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Hyperion Records

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Track(s) taken from CDA67478
Recording details: December 2003
All Saints' Church, East Finchley, London, United Kingdom
Produced by Martin Compton
Engineered by Julian Millard
Release date: September 2004
Total duration: 6 minutes 33 seconds

'Even the most devoted of Gottschalk's admirers will make some arresting discoveries among the less familiar works here … those who have enjoyed the series so far will want to add this disc to their collections, too' (International Record Review)

'Gottschalk is never abstruse or merely technical, but it is obvious from the elegance of his writing that he was a wonderful pianist. He is still underestimated, I think—as a composer, too. I can listen to his music for hours, and I don't feel that way about much piano music. The piano sound is simply wonderful—Hyperion manages to convey an individual instrument's personality in piano recordings' (Fanfare, USA)

Battle cry of freedom 'Caprice héroïque, grand caprice de concert', RO62 Op 55
1863/4; published in Chicago in 1865; alternative title: Le cri de délivrance; after G F Root

Introduction  EnglishFrançaisDeutsch
Here is Gottschalk in the garbs of fierce Republican and virtuoso pianist. ‘Battle Cry of Freedom’, the work’s subtitle, is among Gottschalk’s more testing pieces and cast, for the most part, in the key of F sharp major. It is based on the American Civil War song by George Frederick Root (1820–1895), a friend of Gottschalk’s from his days in Paris. Root was famous for the words and music of such songs as The vacant chair, Just before the battle, Mother and Tramp, tramp, tramp—the boys are marching. But his biggest hit was Let’s rally round the flag, boys!, now known in American folklore as The Battle Cry of Freedom. It was penned in response to Lincoln’s first call for volunteers. Gottschalk’s treatment may have sprung from an impromptu performance during a dinner in New York with friends in March 1863. Having talked fervidly of his friend’s song (one ‘that would soon resound on the battlefield and sustain the army in the toughest fight’), he then sprang to the piano and played the tune with such gusto that one guest recalled: ‘I never heard anything like it, and never will again … The effect was earthquakian almost. [My fellow guests] were enthusiastic; and they were frantic. The uproar could have been heard a mile. Gottschalk was nearly killed with embraces.’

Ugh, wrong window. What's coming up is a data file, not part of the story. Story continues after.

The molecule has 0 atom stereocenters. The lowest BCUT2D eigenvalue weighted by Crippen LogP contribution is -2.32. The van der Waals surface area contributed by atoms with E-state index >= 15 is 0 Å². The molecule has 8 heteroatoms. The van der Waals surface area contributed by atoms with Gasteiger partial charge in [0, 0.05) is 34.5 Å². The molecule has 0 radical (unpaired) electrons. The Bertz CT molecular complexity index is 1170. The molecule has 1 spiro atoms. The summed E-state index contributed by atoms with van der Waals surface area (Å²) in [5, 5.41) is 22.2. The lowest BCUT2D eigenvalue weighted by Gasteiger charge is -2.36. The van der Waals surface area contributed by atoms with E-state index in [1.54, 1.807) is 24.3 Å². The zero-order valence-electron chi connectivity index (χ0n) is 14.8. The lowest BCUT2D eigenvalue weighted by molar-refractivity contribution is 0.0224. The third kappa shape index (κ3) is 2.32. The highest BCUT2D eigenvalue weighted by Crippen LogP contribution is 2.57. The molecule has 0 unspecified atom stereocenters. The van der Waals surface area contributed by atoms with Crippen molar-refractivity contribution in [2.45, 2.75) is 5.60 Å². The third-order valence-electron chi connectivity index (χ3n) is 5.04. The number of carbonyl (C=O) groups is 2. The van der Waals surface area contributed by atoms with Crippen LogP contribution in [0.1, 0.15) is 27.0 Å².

Le cri de délivrance was dedicated ‘à mon ami Geo. F. Root Esq.’ and was, with The Union, de rigueur at every Gottschalk recital during the course of the Civil War.

from notes by Jeremy Nicholas © 2004

Other albums featuring this work
'Gottschalk: The Complete Solo Piano Music' (CDS44451/8)
Gottschalk: The Complete Solo Piano Music
MP3 £35.00FLAC £35.00ALAC £35.00Buy by post £38.50 CDS44451/8  8CDs Boxed set (at a special price)  
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